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The first decision was to define the unit of analysis - the level of the case. In classic case study research a single individual is the object of study (and thus the unit of analysis). More common nowadays is case study research that defines organisations or programs as the basic unit. Some of the candidate academic libraries were responsible for multiple electronic scholarly publishing projects. It was decided to select a specific project (usually the lead project) within a library as the basic unit. This is because the libraries are responsible for a wide range of activities and trying to cover all of these would dilute the focus on the electronic publishing projects.
A case study may be about single or multiple cases. It is possible to generalise from single cases (in some analytic way) but multiple-case studies can strengthen or broaden such generalisations (similar to the advantages of multiple experiments). [Yin, 1998] distinguishes between literal replication (where the cases are designed to corroborate each other) and theoretical replication (where the cases are designed to cover different theoretical conditions). In the latter case, one might expect different results but for predictable reasons. Because of the exploratory mode of the research, it was not possible to determine before the data collection process the most appropriate theoretical base to use to guide project selection. The decision was therefore made to select projects that differed on a range of measures: organisational structure, geographical location (still important in this increasingly wired world), and type of published product. This provided the greatest coverage and best chance of identifying patterns of difference or similarity. The selection technique was based on first investigating candidate projects via a structured literature and Web search.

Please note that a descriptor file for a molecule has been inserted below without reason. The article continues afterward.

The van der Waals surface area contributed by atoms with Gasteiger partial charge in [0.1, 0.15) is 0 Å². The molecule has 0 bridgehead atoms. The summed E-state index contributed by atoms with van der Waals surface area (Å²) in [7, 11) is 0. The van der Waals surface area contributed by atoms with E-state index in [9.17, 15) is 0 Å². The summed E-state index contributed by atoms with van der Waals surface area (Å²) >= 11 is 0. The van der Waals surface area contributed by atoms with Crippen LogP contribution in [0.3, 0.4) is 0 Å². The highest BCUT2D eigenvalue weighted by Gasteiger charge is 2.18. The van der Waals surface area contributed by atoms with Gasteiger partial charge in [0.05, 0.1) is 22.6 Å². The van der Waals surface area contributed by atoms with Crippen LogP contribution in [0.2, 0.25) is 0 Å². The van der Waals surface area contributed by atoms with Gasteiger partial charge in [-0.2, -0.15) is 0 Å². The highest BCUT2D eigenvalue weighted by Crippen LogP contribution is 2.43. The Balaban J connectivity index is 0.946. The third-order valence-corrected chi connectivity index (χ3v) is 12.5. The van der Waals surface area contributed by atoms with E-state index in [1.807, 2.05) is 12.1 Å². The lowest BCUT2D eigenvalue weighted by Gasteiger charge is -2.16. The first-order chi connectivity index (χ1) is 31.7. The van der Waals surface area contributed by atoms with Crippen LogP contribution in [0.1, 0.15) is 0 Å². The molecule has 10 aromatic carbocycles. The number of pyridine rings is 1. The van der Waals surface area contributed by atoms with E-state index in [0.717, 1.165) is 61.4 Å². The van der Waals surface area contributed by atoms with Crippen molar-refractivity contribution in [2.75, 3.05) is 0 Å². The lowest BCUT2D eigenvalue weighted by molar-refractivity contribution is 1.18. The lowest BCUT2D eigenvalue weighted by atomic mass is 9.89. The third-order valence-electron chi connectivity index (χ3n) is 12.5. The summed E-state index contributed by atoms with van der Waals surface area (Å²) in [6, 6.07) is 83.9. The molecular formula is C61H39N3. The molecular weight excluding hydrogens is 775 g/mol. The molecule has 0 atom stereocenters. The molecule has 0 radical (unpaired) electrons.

The research sites were selected to provide a sample of leading-edge projects (details of the projects are discussed below). The geographical range of the selection ended up encompassing both coasts of the United States, the United Kingdom and Europe. No Australian projects (of which there are a number) were included in this phase; the organisation funding this phase (the Victorian Association for Library Automation) required that projects studied be located outside Australia. Together the projects selected provide a good picture of the diversity in the field. Little relevant activity seems to be occurring outside the countries selected. Given the extremely fluid nature of the electronic publishing field, specific comments about the projects are only valid as of early December, 1997 (the end of the data collection process).
[Yin, 1998] recommends that researchers continually judge the quality of their case study design. Four tests that are commonly used are to assess if the study has construct validity , internal validity , external validity and reliability . Yin argues that these tests should be applied throughout the case study process: during design, data collection, data analysis and reporting Following these recommendations will "increase the quality of your case study tremendously, and overcome traditional criticisms of the weakness of case study research" [Yin, 1998, p. 242]. Table 8-1 summarises 11 recommended tactics covering theses four tests and also indicates the ways in which the research design and conduct for this case study responded to these recommendations.
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